It's tempting to focus solely on the bullseye in a severe weather forecast, but it's important to remember that severe thunderstorms are also possible in the marginal (dark green) and slight (yellow) risk areas. Everyone between Little Rock, Baton Rouge, Birmingham, and Evansville should stay alert tomorrow and prepare to take quick action if a warning is issued.

Damaging straight-line wind gusts are most likely in storms that form into squall lines, while the threat for strong tornadoes and large hail are more likely in individual storms that are able to fully interact with the environment without contamination from nearby storms choking off their supply of unstable air.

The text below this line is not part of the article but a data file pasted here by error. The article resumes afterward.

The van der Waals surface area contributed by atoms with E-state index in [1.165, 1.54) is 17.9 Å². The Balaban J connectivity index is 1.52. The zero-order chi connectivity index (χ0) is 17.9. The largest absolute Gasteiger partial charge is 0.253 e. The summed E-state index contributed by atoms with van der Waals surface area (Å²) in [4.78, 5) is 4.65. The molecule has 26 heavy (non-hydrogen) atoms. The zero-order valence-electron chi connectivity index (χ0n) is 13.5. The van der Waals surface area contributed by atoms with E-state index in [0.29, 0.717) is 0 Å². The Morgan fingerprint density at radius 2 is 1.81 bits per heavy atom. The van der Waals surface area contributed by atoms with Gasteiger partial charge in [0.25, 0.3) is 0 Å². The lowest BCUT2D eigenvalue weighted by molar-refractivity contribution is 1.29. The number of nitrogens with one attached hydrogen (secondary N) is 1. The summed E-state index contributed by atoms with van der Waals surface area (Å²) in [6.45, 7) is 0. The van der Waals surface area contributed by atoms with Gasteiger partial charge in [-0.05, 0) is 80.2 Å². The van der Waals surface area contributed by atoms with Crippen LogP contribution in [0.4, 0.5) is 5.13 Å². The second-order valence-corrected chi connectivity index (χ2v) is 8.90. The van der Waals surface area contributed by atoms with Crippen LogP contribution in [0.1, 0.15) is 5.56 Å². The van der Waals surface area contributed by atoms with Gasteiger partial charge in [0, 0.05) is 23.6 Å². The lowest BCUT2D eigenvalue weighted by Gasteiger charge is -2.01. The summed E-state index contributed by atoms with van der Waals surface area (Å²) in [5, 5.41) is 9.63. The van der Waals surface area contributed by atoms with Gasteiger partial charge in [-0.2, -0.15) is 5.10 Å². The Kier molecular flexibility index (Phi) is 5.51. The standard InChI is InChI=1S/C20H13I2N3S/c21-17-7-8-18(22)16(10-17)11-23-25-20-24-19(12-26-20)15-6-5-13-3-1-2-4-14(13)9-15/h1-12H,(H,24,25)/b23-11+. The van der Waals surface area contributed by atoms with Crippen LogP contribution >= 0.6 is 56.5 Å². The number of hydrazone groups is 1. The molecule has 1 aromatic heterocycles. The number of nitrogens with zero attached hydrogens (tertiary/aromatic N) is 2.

There's also a risk for flash flooding across the affected areas. Flooding adds insult to injury when there's a threat for major severe weather. Parts of Mississippi and Alabama have seen 8-10 inches of rain in the last week. Many of these same areas will see even more heavy rain with the storms on Saturday. It's a good idea to stay off the roads (and avoid storm chasing!) to avoid running into flooded roadways when you might have to outrun dangerous thunderstorms.

Safety Tips

Here are some tips to remember on Saturday, especially if you're visiting this region and you're not accustomed to preparing for severe thunderstorms.